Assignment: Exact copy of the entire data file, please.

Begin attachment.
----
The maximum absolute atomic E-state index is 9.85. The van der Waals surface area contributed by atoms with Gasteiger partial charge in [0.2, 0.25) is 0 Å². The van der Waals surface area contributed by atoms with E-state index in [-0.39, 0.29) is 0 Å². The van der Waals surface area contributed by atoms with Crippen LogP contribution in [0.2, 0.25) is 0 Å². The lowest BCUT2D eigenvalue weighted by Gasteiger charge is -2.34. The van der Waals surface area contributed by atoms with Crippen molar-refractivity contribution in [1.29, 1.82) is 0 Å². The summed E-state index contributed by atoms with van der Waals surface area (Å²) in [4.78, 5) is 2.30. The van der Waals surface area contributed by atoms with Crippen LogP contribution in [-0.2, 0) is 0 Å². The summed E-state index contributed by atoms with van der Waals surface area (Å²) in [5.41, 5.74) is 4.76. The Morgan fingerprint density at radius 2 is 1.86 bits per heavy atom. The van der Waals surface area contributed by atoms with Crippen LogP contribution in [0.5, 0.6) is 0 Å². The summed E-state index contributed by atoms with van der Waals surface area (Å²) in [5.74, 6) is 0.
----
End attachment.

The maximum absolute atomic E-state index is 9.85. The van der Waals surface area contributed by atoms with Gasteiger partial charge in [0.2, 0.25) is 0 Å². The van der Waals surface area contributed by atoms with E-state index in [-0.39, 0.29) is 0 Å². The van der Waals surface area contributed by atoms with Crippen LogP contribution in [0.2, 0.25) is 0 Å². The lowest BCUT2D eigenvalue weighted by Gasteiger charge is -2.34. The van der Waals surface area contributed by atoms with Crippen molar-refractivity contribution in [1.29, 1.82) is 0 Å². The summed E-state index contributed by atoms with van der Waals surface area (Å²) in [4.78, 5) is 2.30. The van der Waals surface area contributed by atoms with Crippen LogP contribution in [-0.2, 0) is 0 Å². The summed E-state index contributed by atoms with van der Waals surface area (Å²) in [5.41, 5.74) is 4.76. The Morgan fingerprint density at radius 2 is 1.86 bits per heavy atom. The van der Waals surface area contributed by atoms with Crippen LogP contribution in [0.5, 0.6) is 0 Å². The summed E-state index contributed by atoms with van der Waals surface area (Å²) in [5.74, 6) is 0.